For those students who deal with acne, back to school might mean back to breakouts. The change in routine, diet, and exercise not to mention the added stress of going back to school can all contribute to a greater risk for acne breakouts. According to Dr. Seena Monjazeb of U.S. Dermatology Partners Houston Clear Lake, “Back to school acne breakouts are extremely common for my teen patients, but when you work with a dermatologist, you can take steps to prevent breakouts before they begin and address the effects of acne during an active breakout.” In this blog, Dr. Monjazeb walks through some of the skincare basics to help students keep their acne-prone skin healthy all school year long.
Types of Acne
According to Dr. Monjazeb, “One of the most important aspects of preventing and treating acne breakouts is understanding what type of breakout you’re dealing with since acne treatment and prevention tips can vary based on the type.” Below, Dr. Monjazeb breaks down the most common types of acne.
Acne vulgaris is the most common type of acne. It can develop on any part of the body, but acne vulgaris most often develops on the face, back, shoulders, and chest. This type of acne may include the following:
- Comedones – The official term for common pimples, including blackheads (open comedones) and whiteheads (closed comedones). Comedones develop when pores or hair follicles become clogged.
- Papules – This type of acne develops when open or closed comedones become inflamed. They are usually larger and more sensitive compared to open or closed comedones.
- Pustules – This type of acne is also developed out of comedones that are inflamed. Specifically, pustules are usually whiteheads that become inflamed or infected.
- Nodules – This type of acne develops in deeper layers of the skin and can be very painful to the touch.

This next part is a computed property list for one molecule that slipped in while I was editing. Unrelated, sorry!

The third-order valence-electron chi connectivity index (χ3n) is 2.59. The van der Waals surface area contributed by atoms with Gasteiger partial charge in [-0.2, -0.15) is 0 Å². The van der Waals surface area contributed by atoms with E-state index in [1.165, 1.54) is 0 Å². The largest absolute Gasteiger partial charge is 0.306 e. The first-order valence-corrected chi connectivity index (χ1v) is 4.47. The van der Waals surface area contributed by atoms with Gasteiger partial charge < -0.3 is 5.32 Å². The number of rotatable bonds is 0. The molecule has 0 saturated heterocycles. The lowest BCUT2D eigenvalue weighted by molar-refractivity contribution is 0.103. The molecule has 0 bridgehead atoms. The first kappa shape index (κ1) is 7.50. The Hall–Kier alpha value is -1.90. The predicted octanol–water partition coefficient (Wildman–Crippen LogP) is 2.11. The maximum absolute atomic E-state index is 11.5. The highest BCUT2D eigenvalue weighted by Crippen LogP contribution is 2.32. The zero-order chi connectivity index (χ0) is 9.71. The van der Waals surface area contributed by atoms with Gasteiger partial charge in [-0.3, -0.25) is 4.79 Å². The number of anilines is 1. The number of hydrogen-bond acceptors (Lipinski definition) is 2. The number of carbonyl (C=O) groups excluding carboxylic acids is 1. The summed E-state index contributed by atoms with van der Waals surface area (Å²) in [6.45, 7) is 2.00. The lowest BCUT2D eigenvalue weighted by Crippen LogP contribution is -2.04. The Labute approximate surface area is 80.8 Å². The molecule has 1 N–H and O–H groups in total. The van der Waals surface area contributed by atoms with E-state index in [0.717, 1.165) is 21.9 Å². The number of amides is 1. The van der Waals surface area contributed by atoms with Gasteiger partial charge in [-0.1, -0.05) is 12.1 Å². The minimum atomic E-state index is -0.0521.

- Cysts – This type of acne is characterized by large, painful bumps that are filled with pus. Cysts develop deep beneath the skin and may be difficult to treat.
This type of acne is characterized by primarily developing cysts and can be seen in conjunction with the other types of pimples and acne listed above. It is less common than acne vulgaris, but it typically requires advanced treatment from a dermatologist.
Severe Nodulocystic Acne
Nodulocystic acne is characterized by breakouts with numerous cysts and nodules. It can be very painful, and like cystic acne, it typically requires professional treatment.
This is another severe form of acne. Individuals with acne conglobata develop large, inflamed nodules below the skin that become connected to each other. These nodule clusters are extremely painful.
This type of acne develops due to friction. It is frequently connected with sports because it often develops along the scalp when a hat or helmet is worn.
What Causes Acne?
Dr. Monjazeb says, “In addition to understanding the type of acne you’re dealing with, it’s essential to learn the specific triggers and underlying causes of your acne breakouts. When you understand the cause of your acne flare-ups, you can take steps to prevent them.” Millions of people in the U.S. struggle with acne, and the most common cause of acne breakouts is simple – clogged pores or hair follicles. Hair follicles can become clogged when dead skin cells are trapped inside. The clog is usually a result of excess sebum (oil) production that causes the dead skin cells to be trapped inside the hair follicles rather than being naturally shed from the skin. In addition to the dead skin cells, bacteria will often be trapped inside the clogged follicle where they can multiply, causing inflammation and infection. The longer a follicle remains clogged, the more likely it is to become inflamed, creating a pustule or papule, or move deeper beneath the skin’s surface to become a nodule or cyst. In addition to clogged follicles, rarer forms of acne may also be caused by infection and friction.
Preventing Back to School Acne Breakouts